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Justice for Change: Pro Bono in Legal Tech and eDiscovery

Dec 14, 2022

In a competitive legal environment where attorneys must make every minute count, providing pro bono legal services might seem like a waste of valuable time. In reality, pro bono work can impact virtually every part of a lawyer’s career, from personal development to community impact, making it a critical activity that every serious legal professional should consider.

Legal Pro Bono Work and the Part Technology Should Play 

Rule 6.1 of the American Bar Association’s Model Rules of Professional Conduct sets forth the obligation that attorneys must engage in pro bono work to ensure access to justice for those who are financially unable to afford a lawyer, and the ABA recommends that attorneys spend a minimum of 50 hours each year delivering pro bono services. (Pro bono is short for pro bono publico, a Latin phrase meaning “for the public good.”)

Managing discovery is arguably one of the most expensive parts of the litigation process. Yet, despite this, the focus is often on a client’s ability to afford legal representation, not whether they can afford the technology needed to gain access to justice. CDS believes in and actively works to advance the mission to provide everyone equal access to our justice systems. Data alone will not change our collective paths but improving access to data management and analysis tools can only get us closer to our collective equity goals. 

That’s why we’re part of the Justice for Change program in partnership with Relativity. The initiative makes it possible for technology administrators, project managers, engineers, and certified legal tech professionals to use their professional capabilities and expertise in tandem with clients, law firms, corporations, and other organizations to promote social change and equal justice. 

What is Justice for Change, and How Does it Work?

In 2020, Relativity introduced Justice for Change to empower legal teams to tackle social and racial justice issues by providing the technology necessary to organize data, discover the truth, and act on it. 

Nick Robertson, former COO and sponsor of Justice for Change at Relativity, explained the program this way: “We began Justice for Change because we felt our technology and our ecosystem of law firms and legal service providers were uniquely positioned to positively impact racial and social justice in our communities. It’s hard to find a matter anywhere now that doesn’t have a lot of data (emails, text messages, social platforms) associated with it. Somewhere within that data is the truth of what happened, but oftentimes pro bono legal teams don’t have the technology and resources required to efficiently discover it. We wanted to remove any obstacles that prevent legal teams from using the absolute best tools and technology to represent their clients in pro bono racial and social justice matters—and to raise awareness for this work.”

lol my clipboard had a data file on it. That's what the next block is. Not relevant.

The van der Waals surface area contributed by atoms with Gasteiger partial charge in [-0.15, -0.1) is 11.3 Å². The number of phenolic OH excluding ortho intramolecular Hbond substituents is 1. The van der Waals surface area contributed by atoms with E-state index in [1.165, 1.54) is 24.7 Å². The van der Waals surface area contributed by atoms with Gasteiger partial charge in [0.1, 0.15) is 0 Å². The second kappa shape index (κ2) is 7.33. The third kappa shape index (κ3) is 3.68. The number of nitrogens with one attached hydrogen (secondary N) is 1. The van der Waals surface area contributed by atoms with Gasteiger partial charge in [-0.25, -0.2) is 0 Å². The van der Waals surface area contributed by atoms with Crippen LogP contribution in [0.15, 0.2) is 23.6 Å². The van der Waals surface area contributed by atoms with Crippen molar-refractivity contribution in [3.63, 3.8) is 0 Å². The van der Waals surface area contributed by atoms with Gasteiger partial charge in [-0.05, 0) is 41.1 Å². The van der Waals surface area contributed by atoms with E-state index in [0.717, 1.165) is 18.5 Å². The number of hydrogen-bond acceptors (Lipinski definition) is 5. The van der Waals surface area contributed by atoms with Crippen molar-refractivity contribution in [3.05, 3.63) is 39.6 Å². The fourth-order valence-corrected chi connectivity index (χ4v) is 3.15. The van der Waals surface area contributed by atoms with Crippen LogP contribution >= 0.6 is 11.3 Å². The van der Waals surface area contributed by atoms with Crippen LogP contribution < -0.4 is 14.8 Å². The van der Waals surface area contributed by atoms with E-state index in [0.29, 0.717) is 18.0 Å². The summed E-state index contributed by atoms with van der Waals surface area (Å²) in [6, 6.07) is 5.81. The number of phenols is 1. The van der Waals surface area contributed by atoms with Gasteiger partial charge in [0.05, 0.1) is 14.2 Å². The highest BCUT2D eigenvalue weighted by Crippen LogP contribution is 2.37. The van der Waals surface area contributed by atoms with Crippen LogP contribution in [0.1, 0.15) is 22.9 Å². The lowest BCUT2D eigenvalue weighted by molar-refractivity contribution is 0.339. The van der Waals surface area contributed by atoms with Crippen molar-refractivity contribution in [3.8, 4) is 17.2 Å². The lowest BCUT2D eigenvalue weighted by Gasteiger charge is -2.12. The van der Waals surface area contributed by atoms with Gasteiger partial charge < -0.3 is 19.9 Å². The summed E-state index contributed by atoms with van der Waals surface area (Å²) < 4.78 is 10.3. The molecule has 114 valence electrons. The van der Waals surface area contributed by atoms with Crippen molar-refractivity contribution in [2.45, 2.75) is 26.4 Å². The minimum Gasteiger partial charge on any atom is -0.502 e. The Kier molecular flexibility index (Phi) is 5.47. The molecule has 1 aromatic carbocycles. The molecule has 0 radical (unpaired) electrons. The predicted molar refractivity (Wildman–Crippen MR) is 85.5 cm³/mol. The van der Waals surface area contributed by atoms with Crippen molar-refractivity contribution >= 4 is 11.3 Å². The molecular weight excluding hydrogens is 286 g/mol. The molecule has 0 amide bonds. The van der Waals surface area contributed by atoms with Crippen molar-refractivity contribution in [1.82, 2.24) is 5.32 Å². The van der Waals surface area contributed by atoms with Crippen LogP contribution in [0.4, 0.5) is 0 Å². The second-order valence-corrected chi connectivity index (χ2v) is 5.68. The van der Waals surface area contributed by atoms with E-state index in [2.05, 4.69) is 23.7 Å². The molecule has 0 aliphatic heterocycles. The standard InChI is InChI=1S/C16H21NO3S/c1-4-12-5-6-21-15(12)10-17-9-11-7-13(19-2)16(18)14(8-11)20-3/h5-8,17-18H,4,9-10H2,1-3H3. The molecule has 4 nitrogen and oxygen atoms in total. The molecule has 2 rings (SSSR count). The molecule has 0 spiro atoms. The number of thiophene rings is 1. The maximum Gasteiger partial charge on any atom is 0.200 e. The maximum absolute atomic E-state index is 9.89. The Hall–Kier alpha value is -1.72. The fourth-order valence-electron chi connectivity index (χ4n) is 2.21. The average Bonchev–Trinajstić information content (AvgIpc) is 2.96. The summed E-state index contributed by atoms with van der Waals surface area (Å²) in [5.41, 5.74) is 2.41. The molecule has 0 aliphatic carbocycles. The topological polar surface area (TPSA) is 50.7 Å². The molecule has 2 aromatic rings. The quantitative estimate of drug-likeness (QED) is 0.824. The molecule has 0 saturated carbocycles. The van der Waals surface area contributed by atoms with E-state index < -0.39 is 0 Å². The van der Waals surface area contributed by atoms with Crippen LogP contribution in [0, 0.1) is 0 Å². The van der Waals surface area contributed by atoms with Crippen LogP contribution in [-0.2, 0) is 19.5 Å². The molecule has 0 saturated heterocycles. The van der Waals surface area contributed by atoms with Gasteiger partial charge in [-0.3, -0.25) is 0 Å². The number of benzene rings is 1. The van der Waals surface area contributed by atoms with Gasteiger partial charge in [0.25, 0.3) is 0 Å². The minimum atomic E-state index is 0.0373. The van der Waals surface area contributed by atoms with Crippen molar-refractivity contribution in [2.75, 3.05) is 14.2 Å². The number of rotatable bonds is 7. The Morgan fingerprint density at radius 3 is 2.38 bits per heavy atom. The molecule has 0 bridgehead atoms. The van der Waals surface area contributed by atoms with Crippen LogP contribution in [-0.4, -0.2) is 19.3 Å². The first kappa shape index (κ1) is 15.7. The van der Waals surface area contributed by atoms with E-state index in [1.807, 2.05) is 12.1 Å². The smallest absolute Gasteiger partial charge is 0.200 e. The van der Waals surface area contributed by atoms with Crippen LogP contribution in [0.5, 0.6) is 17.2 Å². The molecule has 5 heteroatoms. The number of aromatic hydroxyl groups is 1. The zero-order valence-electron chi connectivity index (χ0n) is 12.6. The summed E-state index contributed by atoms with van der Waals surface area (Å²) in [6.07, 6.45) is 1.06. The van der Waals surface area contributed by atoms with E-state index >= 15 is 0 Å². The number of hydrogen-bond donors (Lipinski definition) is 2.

CDS was the first partner to join the Justice for Change initiative in the United States, and CDS’ program is currently working on four different sponsored projects, including two in collaboration with the Innocence Project. On November 8, 2022, CDS became the first Justice for Change Partner for Justice for Change UK.

Here is how Justice for Change works:

  • Organizations performing legal work related to racial justice issues that would benefit from technology to enable them to get organized, search documents, and create a case narrative can apply for the free use of Relativity’s cloud-based eDiscovery product, RelativityOne.
  • Projects that are selected as part of the Justice for Change program are entitled to 500GB and 10 users at no charge for 24 months.
  • Recipient organizations are paired with a legal service provider or law firm that will provide access to RelativityOne as well as administrative and project management support.

Justice can only be gained on a level playing field, and any tool that allows legal consumers to engage in the discovery process in a more efficient and effective way will help them get to that core truth more quickly.

Ready to Use Your eDiscovery Chops to Make a Difference?

If you want to leverage your eDiscovery knowledge and make a societal difference, consider getting involved in Relativity’s Justice for Change program. Organizations with qualifying legal cases are encouraged to complete a preliminary intake form to be partnered with a law firm or service provider who can offer free access to RelativityOne. If your organization can offer hosting, administrative, or project management support to the Justice for Change program, please reach out to the Relativity team.

About the Author

Chris O'Connor

Chris O'Connor

As the Director of eDiscovery Strategy, Chris O’Connor advises clients on the use of technology in all aspects of the eDiscovery Reference Model (EDRM) from collection through production. He applies his deep knowledge of legal technology and processes to the design of case strategies and workflows to be implemented by clients and the CDS Project Management Team.